No Fear Pricing & Negotiating ~

Q.  I am planning to sell my house soon. What is the harm in pricing high initially? I can always come down in price but can't go up. Don't buyers make offers based on what they think it is worth anyway? I don't want to miss a buyer that falls in love with my home and will pay a premium price for it.

A.  I am not a fan of knowingly over-pricing a home. A listing that might look great to a buyer at the right price might not even be appealing at an above-market price. I am also not a fan of under-pricing your home. You might not get the multiple bids you had planned on. I believe in putting it at market value and let the market tell you if it can go higher. The danger of initially pricing the home too high is the fact that it is most marketable when it is new on the market. Capitalize on this enthusiasm by presenting a good product at the right price.

In our area we are in a potentially quickly changing market. It presently is pretty stable but slower than last year. Just a jobs report or an interest rate adjustment can disqualify buyers from the market.  But regardless of the market, overpriced listings don't sell in any market. If the price is too high the market can literally pass you by.

There is more emotion involved in a home purchase than in most other business negotiations. Home buyers usually need to feel passionate about a property before they'll make an offer. Today's buyer is concerned about overpaying in a potentially softening market.


Q.  I want to sell my house but I must admit that the mere thought of negotiation makes me nervous.  You might negotiate the price, the length of the listing and various marketing considerations.  I am afraid I am at a disadvantage with my limited skills. Have you heard this before?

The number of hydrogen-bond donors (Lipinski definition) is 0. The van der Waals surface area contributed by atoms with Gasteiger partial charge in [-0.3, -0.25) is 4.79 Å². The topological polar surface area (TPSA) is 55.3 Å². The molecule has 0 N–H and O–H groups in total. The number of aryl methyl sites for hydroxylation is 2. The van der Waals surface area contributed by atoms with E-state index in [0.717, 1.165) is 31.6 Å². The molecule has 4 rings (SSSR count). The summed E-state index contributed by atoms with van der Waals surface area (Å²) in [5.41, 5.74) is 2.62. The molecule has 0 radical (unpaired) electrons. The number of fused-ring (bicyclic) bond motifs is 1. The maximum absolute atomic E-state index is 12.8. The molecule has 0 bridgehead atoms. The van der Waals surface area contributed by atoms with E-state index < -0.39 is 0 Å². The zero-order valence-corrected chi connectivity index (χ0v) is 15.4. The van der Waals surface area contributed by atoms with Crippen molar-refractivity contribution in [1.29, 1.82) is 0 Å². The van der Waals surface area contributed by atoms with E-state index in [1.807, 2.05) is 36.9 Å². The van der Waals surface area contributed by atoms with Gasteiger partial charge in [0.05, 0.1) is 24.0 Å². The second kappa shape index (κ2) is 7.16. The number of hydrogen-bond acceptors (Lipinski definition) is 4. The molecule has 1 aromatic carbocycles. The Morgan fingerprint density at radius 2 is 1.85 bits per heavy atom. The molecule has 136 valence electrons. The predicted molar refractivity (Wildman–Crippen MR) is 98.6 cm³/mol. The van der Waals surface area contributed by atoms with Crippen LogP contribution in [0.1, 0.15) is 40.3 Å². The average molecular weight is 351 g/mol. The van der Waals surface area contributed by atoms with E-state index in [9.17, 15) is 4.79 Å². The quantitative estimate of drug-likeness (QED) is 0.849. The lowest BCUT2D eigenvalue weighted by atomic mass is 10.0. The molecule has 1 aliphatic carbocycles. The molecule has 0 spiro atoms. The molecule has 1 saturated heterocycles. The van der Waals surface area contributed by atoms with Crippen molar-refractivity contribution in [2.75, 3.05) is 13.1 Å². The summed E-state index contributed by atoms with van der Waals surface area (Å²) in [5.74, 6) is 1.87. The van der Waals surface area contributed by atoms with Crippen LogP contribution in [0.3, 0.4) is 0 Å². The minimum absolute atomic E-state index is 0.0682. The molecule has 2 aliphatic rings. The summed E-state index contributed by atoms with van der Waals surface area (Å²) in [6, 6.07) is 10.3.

A.  These feelings are not unusual but, like it or not, buying or selling a home involves negotiation. Your first negotiations are with your Real Estate agent. You might negotiate the price at which you will offer it, the length of the listing or certain marketing considerations. Some Realtors are more adept than others in bringing buyer and sellers together. Check them out carefully.  Check their references if you haven’t worked with them before. 

Negotiation is not a bad thing. It's one of the ways we interact with others in order to realize our goals which, in this case, is selling a home. Try not to think of negotiation as combat. Although you want to sell at the highest price you can get and the buyer wants to buy at the lowest price possible, you both have the same goal: The completion of a home sale.

Send your question & look for your answer in a future column.  E-mail: 

Lynne French is the Broker/Owner of Windermere Lynne French & Associates and a Clayton resident.  For any real estate needs or questions contact her at (925) 672-8787 or stop in at 6200 Center Street in Clayton.

Posted on March 20, 2014 at 5:49 pm
Lynne French | Category: Negotiating, Selling

Do Short Sellers still have Tax Forgiveness?

Lynne French – Real Answers

Q.  We are in the middle of a short sale.  A tax forgiveness measure was supposed to expire on December 31, 2012.  Did it expire?  If so, I heard I will be taxed on the forgiven amount as ordinary income.  If this is the case should I let the bank foreclose instead?  Would I be taxed on the forgiven amount in a foreclosure?

A.  The measure you are referring to is called the "Mortgage Forgiveness Debt Relief Act of 2007."  This measure could pertain to short sales, foreclosures, deeds in lieu of a foreclosure or modifications.  Your tax professional would determine how this would affect you in each situation. Technically it did expire for 24 hours but then was extended for 1 year.  I have no idea if it will be extended again.  So you seem to be safe for now, but please confer with your tax professional.  

Industry experts expected the bill to be extended.  It had bipartisan support in the house and the senate.   Congress didn't seem to feel it was a high priority within the "fiscal cliff" negotiations so the extension actually was allowed to expire briefly, causing much anxiety for people like you.  The National Association of Realtors and others lobbied hard to keep it in the forefront.  Forty-one state attorneys general appealed to the House and Senate for the extension.

Not to extend it at this point made no sense.  It would have hurt the very people that the short sale or loan modification was supposed to help.   How could people who can't afford their mortgage be able to afford this huge tax bill?